Does that affect CPU temperature? You wouldn't think so, since the CPU VRM system is not forcing more power into the CPU simply because more phases are active.

    Plus, there are more settings in a UEFI/BIOS than those we are able to set ourselves. So we never know if we have identical settings between different UEFI/BIOS implementations.

  6. #6
    Ken429 is offline Senior Member
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    Default Re: ASR Z77 Extreme4 vs. ASUS P8Z68-V Pro Power System

    Now that you mentioned it, I went back and looked a some posts I made on the ASUS forum in 2012 complaining about the ~5C temperature variance between their utility and CoreTemp. I also had issues where the temp reporting changed on different BIOS versions.

    I'm ready to conclude that about the only valid thing I can do when playing with OC'ing is to look at the relative change and stay away from tring to make any rational conclusion involving different MB's and/or software.

    For example:
    With the P8Z68-V Pro MB/2600K at 4.5GHz the Max Voltage for a moment in time was 1.336V and the Max Core Temps were 59,64,65,61.
    With the Z77 Extreme4/2600K at 4.5GHz @ LLC 4 the Max Voltage for a moment in time was 1.304V and the Max Core Temps were 71,72,67,72.
    With the Z77 Extreme4/2600K at 4.5GHz @ LLC 5 the Max Voltage for a moment in time was 1.272V and the Max Core Temps were 64,70,68,66.

    Of course to further confuse the matter, the software stuff I was using to measure Voltage and Core Temps on the P8Z68-V Pro/2600K system was different that the stuff I am using today and probably the ambient temps were different.

    Bottom line, the Z77 Extreme4/2600K is running at 4.5GHz is very stable without any known issues and is used every day all day long. Hopefully, it will stay that was for a few years.

    AS AN ASIDE - WHAT HAS GONE WRONG WITH THIS SITE (AGAIN). INTERNET EXPLORER HAS BOMBED OUT ON ME SEVERAL TIMES IN THE LAST WEEK AND EVEN WHEN IT'S WORKING THE SITE MAKES IT ALMOST IMPOSSIBLE TO TYPE ANY EXTENDED POST. I HAVE RESORTED TO USING NOTEPAD AND THEN CUT AND PASTE TO GET IN AND OUT QUICKLY!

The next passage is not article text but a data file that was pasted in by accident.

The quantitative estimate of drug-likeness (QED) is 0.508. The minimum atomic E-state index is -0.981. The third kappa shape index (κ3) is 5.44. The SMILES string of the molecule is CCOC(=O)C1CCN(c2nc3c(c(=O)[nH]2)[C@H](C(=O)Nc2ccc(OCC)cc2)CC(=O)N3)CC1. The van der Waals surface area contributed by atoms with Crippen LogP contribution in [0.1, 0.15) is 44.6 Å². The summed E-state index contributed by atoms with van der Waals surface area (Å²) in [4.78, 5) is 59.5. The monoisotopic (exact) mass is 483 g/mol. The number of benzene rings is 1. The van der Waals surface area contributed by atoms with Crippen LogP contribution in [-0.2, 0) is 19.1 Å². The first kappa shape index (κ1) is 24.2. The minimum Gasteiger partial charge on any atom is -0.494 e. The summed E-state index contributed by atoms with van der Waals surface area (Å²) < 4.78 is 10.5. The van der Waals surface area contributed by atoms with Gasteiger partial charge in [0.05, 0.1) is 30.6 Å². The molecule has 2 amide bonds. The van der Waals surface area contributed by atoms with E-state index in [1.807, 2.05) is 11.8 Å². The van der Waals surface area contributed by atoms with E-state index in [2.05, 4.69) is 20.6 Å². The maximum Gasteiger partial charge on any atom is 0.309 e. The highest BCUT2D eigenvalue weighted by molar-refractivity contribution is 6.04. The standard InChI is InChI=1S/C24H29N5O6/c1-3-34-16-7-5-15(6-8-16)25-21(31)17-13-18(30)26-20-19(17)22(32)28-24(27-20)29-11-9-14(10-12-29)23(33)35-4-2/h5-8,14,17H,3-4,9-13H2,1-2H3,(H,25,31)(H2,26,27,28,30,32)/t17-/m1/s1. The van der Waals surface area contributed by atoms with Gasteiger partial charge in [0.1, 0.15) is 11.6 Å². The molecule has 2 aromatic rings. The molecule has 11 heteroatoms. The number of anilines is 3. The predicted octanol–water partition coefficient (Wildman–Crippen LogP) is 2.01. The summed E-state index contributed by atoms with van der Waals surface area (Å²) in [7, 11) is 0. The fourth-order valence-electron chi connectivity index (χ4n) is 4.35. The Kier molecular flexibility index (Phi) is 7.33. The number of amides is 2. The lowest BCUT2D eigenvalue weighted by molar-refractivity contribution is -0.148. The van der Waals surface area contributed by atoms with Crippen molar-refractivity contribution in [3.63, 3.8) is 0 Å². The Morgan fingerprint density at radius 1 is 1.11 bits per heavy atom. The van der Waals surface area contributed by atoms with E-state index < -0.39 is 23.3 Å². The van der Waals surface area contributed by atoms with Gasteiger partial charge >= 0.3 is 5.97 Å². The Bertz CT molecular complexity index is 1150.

7. #7
    parsec's Avatar
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    Default Re: ASR Z77 Extreme4 vs. ASUS P8Z68-V Pro Power System

    Interesting info about your Asus Z68 board, those chipsets were released shortly after the P67 chipset. It seems Asus was up to the same trick with the Z68 boards.

    It's curious about what things the manufactures react to, and what they ignore.

    You nailed it about all the differences that can and do occur, there are so many the concept of the "same system except this one part" just doesn't exist.

    Or to truly create the identical set of conditions with only one change is difficult and takes a lot of work. That is, if it's even possible.

    The voltages and temperatures for your OC on the two boards must have made you crazy, I get that. Lower voltage for higher temps with the ASRock board, makes no sense if we believe the temperature and voltage readings. We always take the various readings as correct on faith alone, since verifying them is not simple if even possible. I've never had problems with my two Z77 Extreme4 boards, one with the 2600K, the other with an i5-3570K.

    An FYI for you about the Z77 Extreme4 LLC setting in the UEFI, in case you don't know this. The highest LLC setting is actually 1, the lowest is 5. Some ASRock boards with different 7 series chipsets had those settings reversed in their UEFIs, which was fixed at some point. Frankly, I hope I'm remembering this right, I might be wrong but I don't think so. That is at least worth checking for yourself.

    About this website, I use Firefox and things have been fine for me lately. I can say that for people using Windows 8.1, like we do, that IMO it's the Adobe Flash Player that is causing the problems that I occasionally have had. Firefox even blocked a version of Adobe Flash Player recently from running. I can't recall the message they displayed, something about it being obsolete or having issues. I had to do a manual update of Adobe Flash Player, which seems to be working now.

    Wait a second, the recent problem was on a Windows 10 TP installation, my Win 8.1 installation with the same or older version of Adobe Flash Player is working fine. Win 10 TP works well in general, with a few bugs here and there. Yet another example of how easy it is to be confused about what we are doing. I have had issues with Adobe Flash Player with Win 8.1 in the past too, more so than with Win 10 TP.

    Which is why whenever something seems to go wrong, I don't jump immediately and declare that whatever is not working right.